13. Nowhere did I say that culturally Malaysia is the same as the rest of Southeast and East Asia. For starters, it is, as far as I know, the only Muslim-majority country in that region. But as I said, all countries in there have in common rejection of gay activism and of homosexuality itself. You may be right about most of them not outlawing homosexuality. But there are other ways for societies to express their bigotry apart from enshrining it in their laws. I don't know how gays are treated in every single of those nations, how openly they're allowed to live without being harassed: but make no mistake, East Asian gays are noywhere close to what gays have achieved in Europe, or even in the US and Latin America. Most of those countries - even the more developed ones, such as South Korea and Japan - just aren't progressing, either fastly or gradually.

    As for the Islamization of their political culture: if I put my ignorance of that country's social situation aside, I'd guess that that's the way the government is attempting to enforce stability. In face of social protests against government misbehavior, the government is turning more authoritarian, and is using Islam as a mask to that trend. In other words, it may be that the government is overstretching in face of decadence and is bound to fall soon enough.

    Posted by: HoHo | Nov 12, 2011 3:08:03 AM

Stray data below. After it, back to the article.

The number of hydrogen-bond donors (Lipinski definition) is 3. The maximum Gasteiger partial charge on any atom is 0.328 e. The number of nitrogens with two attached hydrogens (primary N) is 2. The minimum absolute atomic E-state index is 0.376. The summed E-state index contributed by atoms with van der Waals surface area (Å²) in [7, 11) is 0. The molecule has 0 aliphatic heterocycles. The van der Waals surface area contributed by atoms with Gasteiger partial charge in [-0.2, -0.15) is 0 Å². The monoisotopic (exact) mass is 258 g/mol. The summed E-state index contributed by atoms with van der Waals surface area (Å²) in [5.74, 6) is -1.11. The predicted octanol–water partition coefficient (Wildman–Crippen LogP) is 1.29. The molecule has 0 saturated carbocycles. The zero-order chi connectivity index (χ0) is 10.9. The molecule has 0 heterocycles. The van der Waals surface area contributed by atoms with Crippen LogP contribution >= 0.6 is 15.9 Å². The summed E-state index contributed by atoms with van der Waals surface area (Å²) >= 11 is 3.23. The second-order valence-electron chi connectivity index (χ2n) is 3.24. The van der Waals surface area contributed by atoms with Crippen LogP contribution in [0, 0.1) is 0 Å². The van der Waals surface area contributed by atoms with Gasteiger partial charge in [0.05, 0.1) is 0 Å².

14. Well, I thought you knew something about Asia before I started engaging with you. Obviously you don't since Indonesia is the world's largest Muslim country, and you don't even know that. So I went back and checked your Pew reports; I don't know which one you're referring to exactly, but I found one from 2005 which shows that more people in Japan accept homosexuality than in the US. And as for making no mistake, I've lived in four different Asian countries, and visited all of them frequently; I am intimately aware of conditions and attitudes towards gays. You're totally offbase comparing the cultural attitudes towards gays in Asia vs the west. Having split my time between the two, cultural acceptance is much higher in Asia than in the West. I don't think there's ever been a gay bashing incident in Asia, there is no societal taboo at all against being gay in much of southeast Asia, most famously in Thailand but in neighboring countries as well, and there are gay pride parades, thriving gay nightlife etc in most of these nations. Of course in private people may express distaste for homosexuality, and parents will prefer to have straight children, but that doesn't manifest itself into any sort of public intolerance, harassment etc. The flip side of all this cultural "live and let live" attitude is that there are very few laws protecting gays from employment discrimination, allowing gay marriage etc, where the West is inarguably ahead.